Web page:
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The Moment Arm and You

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#1 mark8888

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Posted 25 April 2013 - 01:56 AM

Well, me specifically, but also you, perhaps. :grin:

So I have the Berlebach Planet tripod, and the DM6 mount with the 8" extension. At some point I will attempt to mount a 7" refractor on it and see how it goes. (If it doesnt work I'll go for the Losmandy HD tripod).

I know one possibility is that I can drill holes in the tripod, raise the spreader a couple of inches, and use the 50cm tray (or continue using the 37cm one in the new, higher position). This has been discussed in a recent thread. It would widen the legs and thus apparently help with the "moment arm" effect of using a relatively large refractor with the Planet.

I came up with another possible solution that I want to propose here and see if anyone thinks it might work, or is a bad idea for some reason. Instead of moving the spreader and widening the legs, I could put a 10 pound weight right above each foot of the tripod. This makes the tripod much less top-heavy, and much less "tippy". I have one such weight and have experimented with it above one of the feet (see below), it's very securely attached with no chance of slippage and it seems very promising. I also think the damping time will be extremely low. With two more weights on the other feet, it will make the tripod so heavy and stable that it will become kinda pier-like, I think.

What I don't know, though, is if this solution might eliminate the moment arm effect. I'm no physicist. Of course I can try it myself when the time comes, and see how stable it appears. But still, I wonder if it's a bad idea for some reason and if I really should be widening the legs. (Besides not trusting myself to do a solid spreader re-installation job, I also don't have much space and so the Planet in its normal, unwidened state is good for me... unless I really need to be widening the legs and thats the end of the story!) I suppose what I'm asking is, if it turns out that it seems very stable to me with my proposed solution, then is it stable? Or am I missing something about the reality of "moment arm" and the degree of spread of the legs of a tripod, regardless of how heavy it is and stable it seems? Thanks for any thoughts.....

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#2 JMW

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Posted 25 April 2013 - 05:24 AM

You will certainly lower the center of mass of the tripod with the 30 extra pounds a few inches off the ground. The lower mass will allow you to have a more stable setup with the legs at a minimal height. Keeping the spreader in the factory position puts the tripod top higher than it would be if you spread the legs wider. I notice you have the double leg clamps also which can't hurt. How much does does your 7 inch refractor weigh and how long is the scope?

Your working height of the tripod legs would depend on the length of the scope and how high you want the eyepiece off the ground when looking near the zenith. I have a Losmandy 12 inch extension plus the added thickness of the Losmandy to DM6 adapter at the top and the Losmandy adapter that is part of the Planet. The Losmandy extension works out to be 14 inches verses the DM6 8 inch extension. I am using a TEC 140. When doing outreach to young children I keep the legs in their shortest position. For myself I like the height of the DM6 mount saddle to be about 8 inches below the height of my eyeballs so the legs are extended significantly.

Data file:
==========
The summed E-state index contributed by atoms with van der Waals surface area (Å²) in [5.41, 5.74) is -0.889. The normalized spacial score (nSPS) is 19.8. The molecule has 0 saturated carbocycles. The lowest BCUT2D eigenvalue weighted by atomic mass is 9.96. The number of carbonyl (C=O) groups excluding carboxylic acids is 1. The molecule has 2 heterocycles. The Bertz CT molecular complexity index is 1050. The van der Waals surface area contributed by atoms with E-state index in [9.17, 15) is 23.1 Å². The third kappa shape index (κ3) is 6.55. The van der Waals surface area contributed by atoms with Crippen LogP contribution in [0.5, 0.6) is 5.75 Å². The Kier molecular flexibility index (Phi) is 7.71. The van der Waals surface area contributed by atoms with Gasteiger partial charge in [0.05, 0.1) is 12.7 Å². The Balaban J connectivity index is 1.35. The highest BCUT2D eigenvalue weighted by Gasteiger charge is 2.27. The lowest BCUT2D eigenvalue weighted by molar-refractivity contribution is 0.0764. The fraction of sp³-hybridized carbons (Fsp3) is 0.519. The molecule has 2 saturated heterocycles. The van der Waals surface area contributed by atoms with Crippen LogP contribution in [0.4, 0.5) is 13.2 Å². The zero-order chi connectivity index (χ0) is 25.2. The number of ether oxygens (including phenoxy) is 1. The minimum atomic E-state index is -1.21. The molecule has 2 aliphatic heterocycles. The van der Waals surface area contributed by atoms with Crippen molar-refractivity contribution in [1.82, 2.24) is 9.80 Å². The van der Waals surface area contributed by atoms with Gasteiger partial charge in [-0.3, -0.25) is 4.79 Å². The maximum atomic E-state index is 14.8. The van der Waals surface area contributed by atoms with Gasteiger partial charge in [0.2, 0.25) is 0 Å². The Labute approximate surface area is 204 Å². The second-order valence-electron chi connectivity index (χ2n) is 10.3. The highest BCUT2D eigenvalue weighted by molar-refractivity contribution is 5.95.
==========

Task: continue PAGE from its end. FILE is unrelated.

#3 EFT

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Posted 25 April 2013 - 10:36 AM

I certainly don't see anything wrong with what you are doing. A very heavy tripod will definitely be more stable. Other people with different tripods have done similar things by placing a battery on the spreader (different tripod of course), hanging a weight from the center post of the tripod and other methods.

Consider also the ground that you are setting up on. You are probably better off on a stable hard surface than on grass or dirt.

#4 mark8888

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Posted 25 April 2013 - 10:48 AM

Cool. Thanks guys. I pretty much just wanted to make sure no one would look at the pic above and say STOP NO DONT DO IT!!! I definitely do love the Planet and want to try to make it work.

How much does does your 7 inch refractor weigh and how long is the scope?


I used it with a TEC140 for a long time, and it was great... the next scope will be a TEC180, it appears the tube length is 45", the weight is 36.5 lbs.

So... I will get a couple more of those weights (which really sit perfectly on the little footrests by the feet of the Planet tripod, with a belt each to keep them snug) and try it out once I get everything assembled.

Consider also the ground that you are setting up on. You are probably better off on a stable hard surface than on grass or dirt.


Thanks I'll keep that in mind. I had planned to use it almost exclusively on a stable hard surface (other than the very frequent earthquakes but that's another matter) so that's good to know.






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